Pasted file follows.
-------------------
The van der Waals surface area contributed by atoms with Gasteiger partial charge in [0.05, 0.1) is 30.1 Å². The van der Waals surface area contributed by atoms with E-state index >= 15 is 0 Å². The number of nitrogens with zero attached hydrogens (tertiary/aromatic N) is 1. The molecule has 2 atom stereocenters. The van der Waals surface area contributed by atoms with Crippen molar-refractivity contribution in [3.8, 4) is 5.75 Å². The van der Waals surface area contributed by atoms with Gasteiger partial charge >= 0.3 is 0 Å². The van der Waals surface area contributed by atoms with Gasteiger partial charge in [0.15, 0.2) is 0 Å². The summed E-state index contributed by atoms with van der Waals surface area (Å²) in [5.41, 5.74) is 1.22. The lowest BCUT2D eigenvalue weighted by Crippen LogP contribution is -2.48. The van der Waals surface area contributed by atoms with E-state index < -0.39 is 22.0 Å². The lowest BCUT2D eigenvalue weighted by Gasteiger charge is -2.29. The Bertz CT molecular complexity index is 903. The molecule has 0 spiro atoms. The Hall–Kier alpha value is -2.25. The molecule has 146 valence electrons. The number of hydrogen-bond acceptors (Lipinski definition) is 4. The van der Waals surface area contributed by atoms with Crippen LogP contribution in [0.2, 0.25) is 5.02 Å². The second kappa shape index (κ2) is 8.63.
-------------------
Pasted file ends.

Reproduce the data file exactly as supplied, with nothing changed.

The van der Waals surface area contributed by atoms with Gasteiger partial charge in [0.05, 0.1) is 30.1 Å². The van der Waals surface area contributed by atoms with E-state index >= 15 is 0 Å². The number of nitrogens with zero attached hydrogens (tertiary/aromatic N) is 1. The molecule has 2 atom stereocenters. The van der Waals surface area contributed by atoms with Crippen molar-refractivity contribution in [3.8, 4) is 5.75 Å². The van der Waals surface area contributed by atoms with Gasteiger partial charge >= 0.3 is 0 Å². The van der Waals surface area contributed by atoms with Gasteiger partial charge in [0.15, 0.2) is 0 Å². The summed E-state index contributed by atoms with van der Waals surface area (Å²) in [5.41, 5.74) is 1.22. The lowest BCUT2D eigenvalue weighted by Crippen LogP contribution is -2.48. The van der Waals surface area contributed by atoms with E-state index < -0.39 is 22.0 Å². The lowest BCUT2D eigenvalue weighted by Gasteiger charge is -2.29. The Bertz CT molecular complexity index is 903. The molecule has 0 spiro atoms. The Hall–Kier alpha value is -2.25. The molecule has 146 valence electrons. The number of hydrogen-bond acceptors (Lipinski definition) is 4. The van der Waals surface area contributed by atoms with Crippen LogP contribution in [0.2, 0.25) is 5.02 Å². The second kappa shape index (κ2) is 8.63.